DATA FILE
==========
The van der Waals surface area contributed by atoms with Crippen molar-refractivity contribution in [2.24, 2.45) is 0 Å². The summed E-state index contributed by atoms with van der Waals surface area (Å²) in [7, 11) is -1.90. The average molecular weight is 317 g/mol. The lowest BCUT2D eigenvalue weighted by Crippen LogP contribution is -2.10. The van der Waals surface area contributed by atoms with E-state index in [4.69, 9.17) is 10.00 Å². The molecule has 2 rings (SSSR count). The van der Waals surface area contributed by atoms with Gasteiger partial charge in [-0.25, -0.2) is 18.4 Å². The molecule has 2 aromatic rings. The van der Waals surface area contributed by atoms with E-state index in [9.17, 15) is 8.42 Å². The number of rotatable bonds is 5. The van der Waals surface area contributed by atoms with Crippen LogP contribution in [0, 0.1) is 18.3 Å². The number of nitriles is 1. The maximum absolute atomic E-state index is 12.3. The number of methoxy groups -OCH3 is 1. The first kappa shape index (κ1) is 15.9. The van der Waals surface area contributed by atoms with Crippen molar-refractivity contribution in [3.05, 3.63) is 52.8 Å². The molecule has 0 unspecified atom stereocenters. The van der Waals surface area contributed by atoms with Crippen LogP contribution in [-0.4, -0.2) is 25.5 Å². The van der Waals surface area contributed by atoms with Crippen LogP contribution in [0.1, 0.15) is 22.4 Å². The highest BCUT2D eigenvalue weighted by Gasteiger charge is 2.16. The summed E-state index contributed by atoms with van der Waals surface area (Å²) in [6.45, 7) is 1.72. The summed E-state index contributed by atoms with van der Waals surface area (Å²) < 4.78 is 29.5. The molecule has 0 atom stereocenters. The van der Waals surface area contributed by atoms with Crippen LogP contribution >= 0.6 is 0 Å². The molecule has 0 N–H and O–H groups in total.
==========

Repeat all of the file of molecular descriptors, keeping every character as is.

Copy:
The van der Waals surface area contributed by atoms with Crippen molar-refractivity contribution in [2.24, 2.45) is 0 Å². The summed E-state index contributed by atoms with van der Waals surface area (Å²) in [7, 11) is -1.90. The average molecular weight is 317 g/mol. The lowest BCUT2D eigenvalue weighted by Crippen LogP contribution is -2.10. The van der Waals surface area contributed by atoms with E-state index in [4.69, 9.17) is 10.00 Å². The molecule has 2 rings (SSSR count). The van der Waals surface area contributed by atoms with Gasteiger partial charge in [-0.25, -0.2) is 18.4 Å². The molecule has 2 aromatic rings. The van der Waals surface area contributed by atoms with E-state index in [9.17, 15) is 8.42 Å². The number of rotatable bonds is 5. The van der Waals surface area contributed by atoms with Crippen LogP contribution in [0, 0.1) is 18.3 Å². The number of nitriles is 1. The maximum absolute atomic E-state index is 12.3. The number of methoxy groups -OCH3 is 1. The first kappa shape index (κ1) is 15.9. The van der Waals surface area contributed by atoms with Crippen molar-refractivity contribution in [3.05, 3.63) is 52.8 Å². The molecule has 0 unspecified atom stereocenters. The van der Waals surface area contributed by atoms with Crippen LogP contribution in [-0.4, -0.2) is 25.5 Å². The van der Waals surface area contributed by atoms with Crippen LogP contribution in [0.1, 0.15) is 22.4 Å². The highest BCUT2D eigenvalue weighted by Gasteiger charge is 2.16. The summed E-state index contributed by atoms with van der Waals surface area (Å²) in [6.45, 7) is 1.72. The summed E-state index contributed by atoms with van der Waals surface area (Å²) < 4.78 is 29.5. The molecule has 0 atom stereocenters. The van der Waals surface area contributed by atoms with Crippen LogP contribution >= 0.6 is 0 Å². The molecule has 0 N–H and O–H groups in total.